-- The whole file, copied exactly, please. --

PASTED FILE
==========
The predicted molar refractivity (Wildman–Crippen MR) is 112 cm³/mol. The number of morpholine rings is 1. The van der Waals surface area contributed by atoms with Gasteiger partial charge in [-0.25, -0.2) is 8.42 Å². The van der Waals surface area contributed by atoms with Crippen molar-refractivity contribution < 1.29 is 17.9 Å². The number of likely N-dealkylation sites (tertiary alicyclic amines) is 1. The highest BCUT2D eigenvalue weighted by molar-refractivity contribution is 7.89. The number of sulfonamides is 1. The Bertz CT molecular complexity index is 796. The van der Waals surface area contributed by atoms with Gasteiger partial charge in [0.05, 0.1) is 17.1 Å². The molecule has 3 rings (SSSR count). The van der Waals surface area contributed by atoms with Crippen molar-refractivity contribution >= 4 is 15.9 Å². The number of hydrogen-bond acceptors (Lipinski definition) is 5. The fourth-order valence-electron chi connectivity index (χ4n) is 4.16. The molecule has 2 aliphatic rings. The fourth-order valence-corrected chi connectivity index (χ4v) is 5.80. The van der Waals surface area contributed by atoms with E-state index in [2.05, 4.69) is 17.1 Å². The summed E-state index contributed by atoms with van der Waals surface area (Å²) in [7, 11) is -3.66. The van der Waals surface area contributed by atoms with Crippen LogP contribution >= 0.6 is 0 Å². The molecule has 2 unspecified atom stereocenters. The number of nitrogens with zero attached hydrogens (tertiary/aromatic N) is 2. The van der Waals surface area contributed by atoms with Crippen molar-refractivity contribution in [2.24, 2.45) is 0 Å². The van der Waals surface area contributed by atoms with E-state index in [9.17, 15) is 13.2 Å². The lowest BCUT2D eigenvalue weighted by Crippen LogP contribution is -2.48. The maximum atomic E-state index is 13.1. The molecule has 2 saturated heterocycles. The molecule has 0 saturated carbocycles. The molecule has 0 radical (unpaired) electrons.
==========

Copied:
The predicted molar refractivity (Wildman–Crippen MR) is 112 cm³/mol. The number of morpholine rings is 1. The van der Waals surface area contributed by atoms with Gasteiger partial charge in [-0.25, -0.2) is 8.42 Å². The van der Waals surface area contributed by atoms with Crippen molar-refractivity contribution < 1.29 is 17.9 Å². The number of likely N-dealkylation sites (tertiary alicyclic amines) is 1. The highest BCUT2D eigenvalue weighted by molar-refractivity contribution is 7.89. The number of sulfonamides is 1. The Bertz CT molecular complexity index is 796. The van der Waals surface area contributed by atoms with Gasteiger partial charge in [0.05, 0.1) is 17.1 Å². The molecule has 3 rings (SSSR count). The van der Waals surface area contributed by atoms with Crippen molar-refractivity contribution >= 4 is 15.9 Å². The number of hydrogen-bond acceptors (Lipinski definition) is 5. The fourth-order valence-electron chi connectivity index (χ4n) is 4.16. The molecule has 2 aliphatic rings. The fourth-order valence-corrected chi connectivity index (χ4v) is 5.80. The van der Waals surface area contributed by atoms with E-state index in [2.05, 4.69) is 17.1 Å². The summed E-state index contributed by atoms with van der Waals surface area (Å²) in [7, 11) is -3.66. The van der Waals surface area contributed by atoms with Crippen LogP contribution >= 0.6 is 0 Å². The molecule has 2 unspecified atom stereocenters. The number of nitrogens with zero attached hydrogens (tertiary/aromatic N) is 2. The van der Waals surface area contributed by atoms with Crippen molar-refractivity contribution in [2.24, 2.45) is 0 Å². The van der Waals surface area contributed by atoms with E-state index in [9.17, 15) is 13.2 Å². The lowest BCUT2D eigenvalue weighted by Crippen LogP contribution is -2.48. The maximum atomic E-state index is 13.1. The molecule has 2 saturated heterocycles. The molecule has 0 saturated carbocycles. The molecule has 0 radical (unpaired) electrons.